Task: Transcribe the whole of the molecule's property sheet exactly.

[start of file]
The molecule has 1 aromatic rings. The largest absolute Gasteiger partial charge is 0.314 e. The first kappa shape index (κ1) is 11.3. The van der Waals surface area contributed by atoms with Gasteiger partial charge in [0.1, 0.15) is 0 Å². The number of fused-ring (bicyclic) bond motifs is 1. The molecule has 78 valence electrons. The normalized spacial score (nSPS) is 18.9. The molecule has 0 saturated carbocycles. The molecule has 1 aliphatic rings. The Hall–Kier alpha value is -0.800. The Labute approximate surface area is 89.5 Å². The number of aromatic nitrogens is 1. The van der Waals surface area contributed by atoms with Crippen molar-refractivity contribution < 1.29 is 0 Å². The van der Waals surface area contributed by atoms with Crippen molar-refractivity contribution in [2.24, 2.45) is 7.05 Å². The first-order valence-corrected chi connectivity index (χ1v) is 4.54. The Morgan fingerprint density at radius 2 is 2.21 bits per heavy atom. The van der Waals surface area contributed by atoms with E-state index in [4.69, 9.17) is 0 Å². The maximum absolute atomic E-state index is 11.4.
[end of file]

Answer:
The molecule has 1 aromatic rings. The largest absolute Gasteiger partial charge is 0.314 e. The first kappa shape index (κ1) is 11.3. The van der Waals surface area contributed by atoms with Gasteiger partial charge in [0.1, 0.15) is 0 Å². The number of fused-ring (bicyclic) bond motifs is 1. The molecule has 78 valence electrons. The normalized spacial score (nSPS) is 18.9. The molecule has 0 saturated carbocycles. The molecule has 1 aliphatic rings. The Hall–Kier alpha value is -0.800. The Labute approximate surface area is 89.5 Å². The number of aromatic nitrogens is 1. The van der Waals surface area contributed by atoms with Crippen molar-refractivity contribution < 1.29 is 0 Å². The van der Waals surface area contributed by atoms with Crippen molar-refractivity contribution in [2.24, 2.45) is 7.05 Å². The first-order valence-corrected chi connectivity index (χ1v) is 4.54. The Morgan fingerprint density at radius 2 is 2.21 bits per heavy atom. The van der Waals surface area contributed by atoms with E-state index in [4.69, 9.17) is 0 Å². The maximum absolute atomic E-state index is 11.4.